The St Andrew Hymnal
  • If anyone can tell me where I can obtain a copy of this excellent out of print hymnal could they please let me know.
  • Have you tried searching on There are a couple of listings for:
    The Church Hymnal for the Christian Year (St. Andrew's Church, Hastings)
  • DougS
    Posts: 793
    The one for Scottish dioceses? I don't know if you are trying to acquire one for yourself or just gain access to one, but I can send you a list of some university libraries that hold copies.
  • They are quite difficult to find. Try St Philip's (?) bookshop in Oxford or or somesuch. Be careful - there are lots of words-only editions available. Be prepared to spend quite a lot of money for a full-music edition.

    Keep your eyes peeled for it's successor 'O Scotland Best' which is due for publication within the next 12 months published by St Mungo's Press and contains many previously unpublished traditional hymns.

    Keep searching - it a gem of a book. Get in touch if you are looking for something in particular.
  • Thank you everyone for your helpful advice, I am a church organist here in Scotland who is trying to bring good music back to my parish, we used to have a good choir with a fine choral tradition until the sixties when everything was swept away in the name of reform !
  • Steve CollinsSteve Collins
    Posts: 1,021
    It looks like I will be making a trip to Scotland this August. I'm interested in obtaining a copy also.
  • This hymnal is held by a number of libraries, several of which might be willing to lend it through inter-library loan.
    Too bad it's probably encumbered by copyright.
  • Francis, where are you? I'm in Edinburgh.

    Join the St Andrew Hymnal Appreciation Society on Facebook!

    It was more or less the second hymnal produced in Scotland. The first was called The Book of Hymns (published both as a full and abridged version) edited by Dom Gregory Ould OSB. The SAH was quite short-lived because of the excessive vandalism of the Vacitan II reforms. It was quickly replaced by James Quinn SJ's (died a couple of weeks ago) book called New Hymns for All Seasons, again short-lived due to Kevin Mayhew's ghastly offerings starting with Celebration Hymnal.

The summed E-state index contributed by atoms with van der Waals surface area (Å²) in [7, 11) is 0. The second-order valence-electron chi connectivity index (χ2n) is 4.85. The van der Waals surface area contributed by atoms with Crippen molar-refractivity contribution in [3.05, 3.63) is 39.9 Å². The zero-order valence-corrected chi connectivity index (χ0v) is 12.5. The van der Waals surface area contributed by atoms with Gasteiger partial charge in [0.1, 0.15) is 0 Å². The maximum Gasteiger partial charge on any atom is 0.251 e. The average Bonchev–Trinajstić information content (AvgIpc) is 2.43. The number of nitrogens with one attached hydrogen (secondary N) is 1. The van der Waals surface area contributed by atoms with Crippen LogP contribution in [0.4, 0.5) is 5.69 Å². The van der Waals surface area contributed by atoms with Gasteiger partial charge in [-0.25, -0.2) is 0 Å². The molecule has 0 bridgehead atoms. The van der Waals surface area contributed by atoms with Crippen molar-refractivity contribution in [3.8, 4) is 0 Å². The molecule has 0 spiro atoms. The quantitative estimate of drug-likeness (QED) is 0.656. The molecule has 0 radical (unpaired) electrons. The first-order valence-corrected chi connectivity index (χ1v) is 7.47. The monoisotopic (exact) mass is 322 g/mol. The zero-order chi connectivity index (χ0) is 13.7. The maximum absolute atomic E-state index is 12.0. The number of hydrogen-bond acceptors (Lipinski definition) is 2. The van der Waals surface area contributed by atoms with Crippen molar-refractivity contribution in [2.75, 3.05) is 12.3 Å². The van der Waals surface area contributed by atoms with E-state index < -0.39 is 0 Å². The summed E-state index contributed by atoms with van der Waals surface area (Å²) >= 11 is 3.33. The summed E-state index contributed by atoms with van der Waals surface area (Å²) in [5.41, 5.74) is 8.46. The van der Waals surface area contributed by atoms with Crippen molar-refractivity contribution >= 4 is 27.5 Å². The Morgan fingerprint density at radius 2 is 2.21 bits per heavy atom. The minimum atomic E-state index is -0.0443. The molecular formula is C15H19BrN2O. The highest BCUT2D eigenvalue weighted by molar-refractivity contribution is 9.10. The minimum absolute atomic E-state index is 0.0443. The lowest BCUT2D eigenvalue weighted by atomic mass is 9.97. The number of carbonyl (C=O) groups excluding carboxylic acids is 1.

This new hymnal 'O Scotland Blest' is a amalgamation of the Book of Hymns, St Andrew Hymnal, James Quinn's unpublished offerings and other rare Scottish Catholic hymnody. As well as some new hymns by various contemporary Scottish Catholic musicians including James Macmillan, there are some newly edited and transcribed ancient chants from a mediaeval Aberdeen manuscript and all the sequences for the Church's year in Latin, a new English translation and a Gaelic translation. Hopefully it will become a very useful resource. Oh, and it includes loads of hymns for Scottish saints.
    Thanked by 1Viola
  • I used to belong to St Andrew's Ravelston, but now provide music in "Susan Boyle Country" just outside Bathgate.
    Many thanks for all infomation, this new hymn book sounds excellent, is it now available ?
  • I scanned a copy for you. Find it at -

    Never found 'O Scotland Best' published by St Mungo's Press.
  • I'm SO GLAD you shared this. I had never heard of this and scanned right ahead to "Lent and Passiontitde" and the second hymn, God of Mercy and Compassion, is STUNNING.
  • ServiamScores
    Posts: 2,721
    Just in case anyone is interested, I engraved the hymn I mentioned (God of Mercy and Compassion) and I'm attaching two versions here:
    1. SATB for Choir
    2. "Statement" sized for a pew insert.
    Thanked by 1Incardination
  • madorganist
    Posts: 906
    Thanks for sharing. I believe this hymn is also in the SSPX Traditional Roman Hymnal. Maybe someone with the latest edition can confirm whether it was retained. More information on the tune here:
  • Schönbergian
    Posts: 1,063
    Wonderful engraving, except I wish you would always use alternating stems in the SATB score. The constant switching in stem direction makes it harder to read.
    Thanked by 2GerardH CHGiffen
  • ServiamScores
    Posts: 2,721
    I've debated on this... Published hymnals support both conventions. I also realized after posting this version that there are some unison stems missing. That said, I decided to combine stems where possible largely because when you have constant down stems in the alto voice, particularly when there are low notes, the text ends up very far from the notes, and I was trying to keep things as compact as possible. When you end up reading the third or fourth line and it is spatially as low as if it were the firth, that is difficult for some people. (which is also why I broke 1/2 and 3/4 up. I'll think about this more, however.
  • MarkS
    Posts: 282
    Gould definitely seems to come down on the side of consistently alternating stem direction. You are right about down stems pushing text further away, but in this case writing out the repeat in the verses would go a long way to solve that problem!
  • ViolaViola
    Posts: 392
    Hello from Aberdeen.
    I got my copy of St Andrew's Hymnal from an old church that no longer used it. It's amazing what you can find if you ask to look through old music.
    Thanked by 2CHGiffen tomjaw
  • Viola,

    Don't the FSSP and the ICRSS acquire new parishes doing much the same thing? "You're not using it? Let us take it off your hands."
    Thanked by 1Viola
  • ViolaViola
    Posts: 392
    One of the finest churches in England, St Walburge's in Preston (second tallest spire in the country, after Salisbury cathedral) was saved from closure by being handed over to the Institute of Christ the King, Sovereign Priest. It now functions as a centre for the TLM with Mass every day, and attracts large congregations. There are some stunning photos on Google. My brother was parish priest for a while and abseiled down from the spire (he's mad).